A small percentage of patients may experience only minor symptoms following a knee replacement and may only notice stiffness and minor soreness. This is usually the case in younger patients who have had excellent strength and flexibility of the knee prior to surgery, have appropriate medication and are adhering to appropriate rehabilitation under physiotherapy guidance.
Patients usually experience significant swelling, pain and knee stiffness with symptoms ranging from mild to severe. Pain may be felt in the front, back or sides of the knee or occasionally the thigh, calf, ankle or foot. Symptoms typically increase with excessive weight bearing activity (especially walking up hills or on uneven surfaces or standing still for prolonged periods), with excessive bending, straightening or twisting of the knee, when climbing stairs, attempting to kneel or when squatting. The patient may also walk with a limp or be unable to weight bear due to pain. Symptoms may also increase with rest and may present as an ache, pain or stiffness that is particularly prominent at night or first thing in the morning.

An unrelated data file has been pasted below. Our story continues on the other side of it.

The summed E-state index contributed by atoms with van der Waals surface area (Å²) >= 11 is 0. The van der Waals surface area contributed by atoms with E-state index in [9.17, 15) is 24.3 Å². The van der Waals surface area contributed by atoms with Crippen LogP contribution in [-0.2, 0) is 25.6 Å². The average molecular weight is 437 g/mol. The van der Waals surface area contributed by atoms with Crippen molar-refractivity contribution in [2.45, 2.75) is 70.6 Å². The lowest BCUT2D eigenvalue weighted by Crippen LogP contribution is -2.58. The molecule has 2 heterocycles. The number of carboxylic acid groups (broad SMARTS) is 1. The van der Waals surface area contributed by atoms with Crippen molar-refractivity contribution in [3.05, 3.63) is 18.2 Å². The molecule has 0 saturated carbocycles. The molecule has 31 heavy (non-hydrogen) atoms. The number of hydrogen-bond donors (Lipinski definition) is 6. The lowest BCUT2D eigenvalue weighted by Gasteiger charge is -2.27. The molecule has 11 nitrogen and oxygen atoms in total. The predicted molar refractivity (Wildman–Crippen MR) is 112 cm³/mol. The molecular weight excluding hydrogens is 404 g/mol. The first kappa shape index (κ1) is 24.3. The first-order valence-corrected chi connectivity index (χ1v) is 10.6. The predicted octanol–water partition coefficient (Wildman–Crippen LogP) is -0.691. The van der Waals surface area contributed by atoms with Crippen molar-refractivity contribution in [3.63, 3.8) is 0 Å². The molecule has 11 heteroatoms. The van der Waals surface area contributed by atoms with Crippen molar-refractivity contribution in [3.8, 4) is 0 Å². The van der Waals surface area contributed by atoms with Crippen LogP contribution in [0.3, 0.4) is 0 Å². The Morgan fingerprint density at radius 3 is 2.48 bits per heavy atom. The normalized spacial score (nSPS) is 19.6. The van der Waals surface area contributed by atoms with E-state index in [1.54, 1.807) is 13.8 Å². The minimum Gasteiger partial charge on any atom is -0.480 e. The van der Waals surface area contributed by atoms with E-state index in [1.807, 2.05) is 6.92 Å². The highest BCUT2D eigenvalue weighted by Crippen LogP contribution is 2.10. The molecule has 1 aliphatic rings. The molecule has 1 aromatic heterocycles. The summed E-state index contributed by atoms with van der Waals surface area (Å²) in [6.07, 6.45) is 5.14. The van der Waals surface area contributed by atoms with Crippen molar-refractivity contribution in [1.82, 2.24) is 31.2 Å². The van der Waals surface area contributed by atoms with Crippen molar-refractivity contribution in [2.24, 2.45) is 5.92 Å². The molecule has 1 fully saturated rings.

Tenderness is usually experienced when firmly touching the knee and surgical scars. The knee may also feel weak or unstable and in some cases may give way or feel like it’s going to collapse with certain movements. Bruising, pins and needles or numbness may also be experienced which will vary in severity from patient to patient.
Treatment following a knee replacement